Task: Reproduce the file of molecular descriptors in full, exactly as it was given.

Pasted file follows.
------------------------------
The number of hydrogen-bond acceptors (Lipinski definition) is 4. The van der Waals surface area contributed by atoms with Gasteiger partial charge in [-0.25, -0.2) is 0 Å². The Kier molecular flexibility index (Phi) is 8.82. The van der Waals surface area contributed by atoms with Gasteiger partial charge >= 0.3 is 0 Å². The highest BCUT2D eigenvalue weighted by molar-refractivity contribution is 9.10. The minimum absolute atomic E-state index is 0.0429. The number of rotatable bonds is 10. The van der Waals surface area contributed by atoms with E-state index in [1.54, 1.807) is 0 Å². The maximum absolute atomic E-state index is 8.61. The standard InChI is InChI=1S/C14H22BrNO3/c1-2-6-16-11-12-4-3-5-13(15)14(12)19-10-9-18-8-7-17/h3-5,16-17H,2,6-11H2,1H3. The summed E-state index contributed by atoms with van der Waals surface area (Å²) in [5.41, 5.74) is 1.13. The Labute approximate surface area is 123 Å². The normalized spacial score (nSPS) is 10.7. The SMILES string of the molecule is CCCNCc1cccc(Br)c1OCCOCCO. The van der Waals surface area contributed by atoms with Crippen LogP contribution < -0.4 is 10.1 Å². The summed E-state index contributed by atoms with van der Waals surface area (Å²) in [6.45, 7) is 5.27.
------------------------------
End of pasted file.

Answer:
The number of hydrogen-bond acceptors (Lipinski definition) is 4. The van der Waals surface area contributed by atoms with Gasteiger partial charge in [-0.25, -0.2) is 0 Å². The Kier molecular flexibility index (Phi) is 8.82. The van der Waals surface area contributed by atoms with Gasteiger partial charge >= 0.3 is 0 Å². The highest BCUT2D eigenvalue weighted by molar-refractivity contribution is 9.10. The minimum absolute atomic E-state index is 0.0429. The number of rotatable bonds is 10. The van der Waals surface area contributed by atoms with E-state index in [1.54, 1.807) is 0 Å². The maximum absolute atomic E-state index is 8.61. The standard InChI is InChI=1S/C14H22BrNO3/c1-2-6-16-11-12-4-3-5-13(15)14(12)19-10-9-18-8-7-17/h3-5,16-17H,2,6-11H2,1H3. The summed E-state index contributed by atoms with van der Waals surface area (Å²) in [5.41, 5.74) is 1.13. The Labute approximate surface area is 123 Å². The normalized spacial score (nSPS) is 10.7. The SMILES string of the molecule is CCCNCc1cccc(Br)c1OCCOCCO. The van der Waals surface area contributed by atoms with Crippen LogP contribution < -0.4 is 10.1 Å². The summed E-state index contributed by atoms with van der Waals surface area (Å²) in [6.45, 7) is 5.27.